Document Type: Original Article(s)
Postgraduate Student, Department of Periodontia, Mathrusri Ramabai Ambedkar Dental College, Bengaluru, India
Professor and Head, Nitte (Deemed to be University), AB Shetty Memorial Institute of Dental Sciences, Department of Public Health Dentistry, Mangalore, India
BACKGROUND AND AIM: The prevalence of tobacco use and its associated mortality is increasing worldwide. Biomarkers in saliva, such as thiocyanate levels, have been shown to be a suitable indicator for smoking. The present study is conducted to determine the thiocyanate levels in saliva and compare them among tobacco (smoking and smokeless) users, passive smokers, and non-smokers.
METHODS: A cross-sectional comparative study was conducted on 100 patients attending a dental college in South India. The patients were inquired about their tobacco habits and were divided into 4 groups: smokers (25), passive smokers (25), smokeless tobacco users (25), non-users (25). Saliva samples were collected from subjects in sterile containers, and thiocyanate levels were estimated. The results were tabulated and analyzed using SPSS software. Kruskal-Wallis test was used for the intergroup comparison of salivary thiocyanate levels. Mann-Whitney U test was used for the pairwise group comparison. If P < 0.0500, the results were reported to be statistically significant.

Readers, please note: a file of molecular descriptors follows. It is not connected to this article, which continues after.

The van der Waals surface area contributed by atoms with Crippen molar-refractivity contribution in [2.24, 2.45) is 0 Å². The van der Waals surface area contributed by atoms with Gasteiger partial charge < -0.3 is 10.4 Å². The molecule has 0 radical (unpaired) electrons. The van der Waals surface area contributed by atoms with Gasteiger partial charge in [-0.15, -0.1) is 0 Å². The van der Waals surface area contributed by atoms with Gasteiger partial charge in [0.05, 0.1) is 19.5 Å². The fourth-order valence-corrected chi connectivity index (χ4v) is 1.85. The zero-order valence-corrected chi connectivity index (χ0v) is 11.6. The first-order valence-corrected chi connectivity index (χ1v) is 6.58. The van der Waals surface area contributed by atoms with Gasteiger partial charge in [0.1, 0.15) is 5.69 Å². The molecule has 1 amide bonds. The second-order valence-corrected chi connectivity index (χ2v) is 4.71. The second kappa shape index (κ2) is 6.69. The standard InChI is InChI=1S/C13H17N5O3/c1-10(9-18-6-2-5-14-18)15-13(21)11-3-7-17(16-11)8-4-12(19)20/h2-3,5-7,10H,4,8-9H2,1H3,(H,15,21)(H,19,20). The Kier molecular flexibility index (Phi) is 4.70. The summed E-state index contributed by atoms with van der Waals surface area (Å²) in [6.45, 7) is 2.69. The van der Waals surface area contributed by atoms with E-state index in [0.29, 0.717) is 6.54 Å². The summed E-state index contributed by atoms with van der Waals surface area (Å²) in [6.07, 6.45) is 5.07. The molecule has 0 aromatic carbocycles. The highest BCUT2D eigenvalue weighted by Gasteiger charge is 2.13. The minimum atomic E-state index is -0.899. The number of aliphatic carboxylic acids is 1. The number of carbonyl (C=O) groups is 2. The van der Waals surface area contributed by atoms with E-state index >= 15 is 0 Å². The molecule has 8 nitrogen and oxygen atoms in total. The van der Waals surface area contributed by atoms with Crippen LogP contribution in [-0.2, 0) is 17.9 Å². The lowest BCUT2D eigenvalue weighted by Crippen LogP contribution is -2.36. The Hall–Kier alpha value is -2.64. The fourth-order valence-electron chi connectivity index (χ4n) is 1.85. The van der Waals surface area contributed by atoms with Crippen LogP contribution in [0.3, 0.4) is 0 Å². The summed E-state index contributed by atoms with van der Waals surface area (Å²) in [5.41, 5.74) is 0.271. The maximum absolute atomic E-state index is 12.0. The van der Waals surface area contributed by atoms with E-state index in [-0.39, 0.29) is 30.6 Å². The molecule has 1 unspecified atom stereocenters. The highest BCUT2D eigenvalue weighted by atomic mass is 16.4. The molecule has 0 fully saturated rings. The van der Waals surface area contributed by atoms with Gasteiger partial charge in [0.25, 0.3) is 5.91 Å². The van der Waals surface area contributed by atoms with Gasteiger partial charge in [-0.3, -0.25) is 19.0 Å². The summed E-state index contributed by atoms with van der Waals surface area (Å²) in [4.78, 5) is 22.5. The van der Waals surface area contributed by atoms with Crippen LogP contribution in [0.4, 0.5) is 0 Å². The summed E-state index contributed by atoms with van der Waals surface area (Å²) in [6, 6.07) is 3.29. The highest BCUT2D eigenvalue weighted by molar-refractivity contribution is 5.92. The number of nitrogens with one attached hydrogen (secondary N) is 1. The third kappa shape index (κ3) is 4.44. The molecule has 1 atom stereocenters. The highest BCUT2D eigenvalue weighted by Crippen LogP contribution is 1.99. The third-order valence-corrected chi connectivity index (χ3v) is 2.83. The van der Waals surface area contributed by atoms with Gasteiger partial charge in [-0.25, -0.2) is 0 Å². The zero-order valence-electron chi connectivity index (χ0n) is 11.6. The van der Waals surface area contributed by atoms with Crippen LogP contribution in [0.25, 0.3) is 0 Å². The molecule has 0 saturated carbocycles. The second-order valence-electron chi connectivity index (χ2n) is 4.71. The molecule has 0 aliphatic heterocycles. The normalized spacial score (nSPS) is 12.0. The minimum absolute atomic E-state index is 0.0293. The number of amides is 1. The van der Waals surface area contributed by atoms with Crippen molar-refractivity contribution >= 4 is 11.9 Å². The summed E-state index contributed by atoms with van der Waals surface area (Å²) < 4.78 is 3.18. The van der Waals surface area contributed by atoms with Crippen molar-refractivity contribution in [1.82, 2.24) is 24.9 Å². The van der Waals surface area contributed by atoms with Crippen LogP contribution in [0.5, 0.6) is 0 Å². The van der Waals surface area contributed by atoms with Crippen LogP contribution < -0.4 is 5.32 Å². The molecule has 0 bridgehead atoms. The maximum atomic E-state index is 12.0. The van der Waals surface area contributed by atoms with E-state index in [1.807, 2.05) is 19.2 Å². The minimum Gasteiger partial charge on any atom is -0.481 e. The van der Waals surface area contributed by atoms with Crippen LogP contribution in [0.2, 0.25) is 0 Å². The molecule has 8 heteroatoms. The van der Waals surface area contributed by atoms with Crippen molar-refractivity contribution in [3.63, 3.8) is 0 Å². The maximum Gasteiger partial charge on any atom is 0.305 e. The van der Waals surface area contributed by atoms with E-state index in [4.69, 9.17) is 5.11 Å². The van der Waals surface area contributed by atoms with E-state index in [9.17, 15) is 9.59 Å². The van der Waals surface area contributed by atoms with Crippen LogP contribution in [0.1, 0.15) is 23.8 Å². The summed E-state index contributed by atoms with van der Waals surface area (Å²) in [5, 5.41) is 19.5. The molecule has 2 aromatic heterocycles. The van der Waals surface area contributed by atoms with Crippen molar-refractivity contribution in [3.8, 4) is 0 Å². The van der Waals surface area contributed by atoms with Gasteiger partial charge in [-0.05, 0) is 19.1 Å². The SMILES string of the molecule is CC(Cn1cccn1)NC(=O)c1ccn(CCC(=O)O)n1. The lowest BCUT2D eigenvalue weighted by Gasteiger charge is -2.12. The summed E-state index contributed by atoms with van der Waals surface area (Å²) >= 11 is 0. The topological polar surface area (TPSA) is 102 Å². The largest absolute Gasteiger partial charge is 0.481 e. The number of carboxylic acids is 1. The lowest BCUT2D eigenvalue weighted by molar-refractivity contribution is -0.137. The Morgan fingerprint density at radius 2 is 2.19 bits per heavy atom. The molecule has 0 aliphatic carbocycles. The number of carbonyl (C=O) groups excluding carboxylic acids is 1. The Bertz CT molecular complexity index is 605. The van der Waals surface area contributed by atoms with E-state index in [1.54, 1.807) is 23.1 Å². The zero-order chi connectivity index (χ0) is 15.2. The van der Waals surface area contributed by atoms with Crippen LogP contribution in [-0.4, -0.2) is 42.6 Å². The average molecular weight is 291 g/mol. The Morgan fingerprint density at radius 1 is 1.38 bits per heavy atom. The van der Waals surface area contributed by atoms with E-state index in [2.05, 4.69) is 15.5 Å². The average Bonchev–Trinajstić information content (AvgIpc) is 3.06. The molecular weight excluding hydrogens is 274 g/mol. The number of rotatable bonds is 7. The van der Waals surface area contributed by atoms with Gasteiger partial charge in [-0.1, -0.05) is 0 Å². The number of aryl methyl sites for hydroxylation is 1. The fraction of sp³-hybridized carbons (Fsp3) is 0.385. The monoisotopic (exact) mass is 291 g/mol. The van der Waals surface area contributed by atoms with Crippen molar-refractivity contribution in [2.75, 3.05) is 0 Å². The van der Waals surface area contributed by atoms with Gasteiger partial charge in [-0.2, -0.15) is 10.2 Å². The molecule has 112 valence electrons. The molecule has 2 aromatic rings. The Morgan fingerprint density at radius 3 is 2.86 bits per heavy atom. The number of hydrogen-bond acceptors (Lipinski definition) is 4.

RESULTS: The results of the study showed that the salivary thiocyanate level was 79.46 ± 7.80, 50.16 ± 6.87, 50.16 ± 13.83, and 36.61 ± 5.84 mmol/l among smokers, passive smokers, smokeless tobacco users, and non-users, respectively. There was a statistically significant difference in salivary thiocyanate levels among various groups (P ≤ 0.0001). All pairwise comparisons showed statistical significance (P ≤ 0.0001) except the comparison between the passive smokers and smokeless tobacco users groups (P ≤ 0.9200).
CONCLUSION: Salivary thiocyanate may be a diagnostic biomarker for differentiating tobacco users from the non-users.